The Dairy Science Department at Cal Poly The Eugene and Rachel Boone Dairy Science Complex at Cal Poly, San Luis Obispo contains a fully-operational dairy and research facilities for students in the Dairy Science department. This complex is located on Mt. Bishop Road, past the Crops Unit and Veterinary Hospital, and sits in the scenic foothills of Bishopâ€™s Peak. Cal Poly has one of the largest Dairy Science departments in the country and it is the only university on the west coast to offer a specific Dairy Science major. The first-rate facilities at Cal Poly allow students to learn about feeding, milking, calf raising, artificial insemination, and the management of dairies in the classroom and then practice what they have learned on the purebred Jerseys and Holsteins. The Dairy Cattle Instructional Unit was built in 1992 and is used for a wide range of instructional activities. The first floor of this unit contains two classrooms, a computer room, a nutrition and physiology laboratory, and a microbiology laboratory. Numerous plaques and awards from local cattle shows dot the white walls. Cal Poly has bred some of the top-rated cows in the nation for type and production and individual cows have won many awards for the rich content and amount of milk produced. Industrial-like stairs along one wall lead up to the second floor where visitors can view the milking process. Cows are milked at the milking parlor daily from 4 to 6 am and 4 to 6 pm. This immaculate parlor can milk 16 cows at one time and contains state of the art milking equipment including an energy-efficient pre-cooling system, which the milk passes through before being stored in two 3,000-gallon bulk tanks. The physiology laboratory is used for artificial insemination, feed analysis, and dairy biotechnology courses. Students perform experiments such as embryo manipulations and transfer techniques in this laboratory. Beyond the Instructional Unit are the barns where all the cows reside.
Issues in Accounting Theory and Practice ( National Greenhouse Accounts Factor) - Case Study Example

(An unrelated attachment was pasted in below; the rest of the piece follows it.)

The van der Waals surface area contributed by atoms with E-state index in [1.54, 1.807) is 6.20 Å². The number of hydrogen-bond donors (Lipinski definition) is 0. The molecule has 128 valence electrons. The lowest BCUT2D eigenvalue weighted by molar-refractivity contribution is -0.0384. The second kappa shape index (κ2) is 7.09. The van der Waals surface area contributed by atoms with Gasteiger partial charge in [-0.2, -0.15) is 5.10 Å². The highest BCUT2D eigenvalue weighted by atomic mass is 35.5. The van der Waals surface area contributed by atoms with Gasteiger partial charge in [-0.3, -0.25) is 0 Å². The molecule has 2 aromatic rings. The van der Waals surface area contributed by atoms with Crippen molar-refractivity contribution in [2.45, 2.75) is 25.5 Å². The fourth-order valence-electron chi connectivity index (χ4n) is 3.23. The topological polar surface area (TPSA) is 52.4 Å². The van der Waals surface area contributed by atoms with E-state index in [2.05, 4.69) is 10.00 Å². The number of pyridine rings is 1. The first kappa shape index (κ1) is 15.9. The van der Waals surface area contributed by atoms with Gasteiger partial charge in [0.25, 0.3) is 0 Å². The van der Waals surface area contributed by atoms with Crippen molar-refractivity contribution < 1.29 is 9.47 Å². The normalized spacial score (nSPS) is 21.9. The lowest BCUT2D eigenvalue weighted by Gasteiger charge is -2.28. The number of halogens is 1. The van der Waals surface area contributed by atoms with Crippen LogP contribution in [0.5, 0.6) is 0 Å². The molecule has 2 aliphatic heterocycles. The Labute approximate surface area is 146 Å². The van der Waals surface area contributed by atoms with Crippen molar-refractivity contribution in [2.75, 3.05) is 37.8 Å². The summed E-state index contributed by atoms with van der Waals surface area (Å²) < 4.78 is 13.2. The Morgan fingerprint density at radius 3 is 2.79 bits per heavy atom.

The greenhouse gases include methane, carbon dioxide, specified hydrofluorocarbons, nitrous oxide, sulphur hexafluoride and specified perfluorocarbons. There are four methods used to conclude scope 1 emissions. The first one is fuel combustion that focuses on fuel combustion and the emissions it releases. There is â€˜emissions of industrial processesâ€™ that deals with greenhouse gases resulted from carbonates consumption and using fuels as carbon reductants or feedstock. It also focuses on the release of synthetic gases in certain cases. Another method used in scope 1 fuelsâ€™ fugitive emissions, which focus on emissions from the removal, manufacturing and supply of fossil fuels. The fourth method is â€˜waste emissionsâ€™ that deals with the release of GHG from the decay of organic material in facilities handling wastewater. The Contex Company has a lot invested in the use of transport fuel. It rents and leases motor vehicles, which means the company is responsible for direct emissions through fuel combustion. They also provide equipment used in mining that results to the release of methane. The first method is fuel combustion, and it is appropriate for Contex because the company deals with motor vehicles that release GHG through use of fleet fuel. This is also because the most vital source is GHG emissions from the combustion of fuel that account for more than 60 per cent reported emissions. Activity 2 Scope 2 emissions are in most cases a type of indirect emission. The scope deals with activities that produce electricity, cooling, heating or steam that a facility consumes, but are not part of the facility. They take place mainly at electricity generators because of the consumption of electricity at a different facility. The emissions of scope 2 also come from electricity obtained from outside sources. The scope provides the factors of emissions through the electricityâ€™s supplier or by using the NTâ€™s emission factor. The generation of NT electricity largely represents a combination of the generation of diesel and natural gas, which is a logical equivalent for the fuel mix employed in outside electricity generation. The factors of emission for scope 2 show data depending on on-grid activity specifically, year average of annual financials, state-based activity, and physical traits of the demand and supply of electricity (Australian Government 2011). To formula, calculate the scope 2 emissions purchase of electricity from an NSW. Y represents the emissions of scope 2 calculated in CO2-e tones, while Q is the amount of purchased electricity in the year and used from the facilityâ€™s operation. EF is the factor of scope 2 emission measured in KGs of carbon dioxide emissions for every kilowatt-hour, for a territory or state. GHG Source Quantities used Calculation Emissions tonnes CO2-e Scope 2 â€“ Indirect Energy Purchased electricity - NSW 2,000,000 (2,000,000 x 0.89)/1000 1,780 Purchased electricity - Victoria 1,000,000 (1,000,000 x 1.21/1000 1,210 Purchased electricity - Queensland 250,000 (250,000 x 0.88)/1000 220 Activity 3 To calculate the emissions of scope 3, there is need to use a number of emission factors. The main emission factors covered for scope 3 are for organizations that engage in burning fossil fuel and those consuming electricity purchased from other sources. Scope 3 estimates the indirect emissions related to extraction, manufacturing and transport of fossil fuels for those
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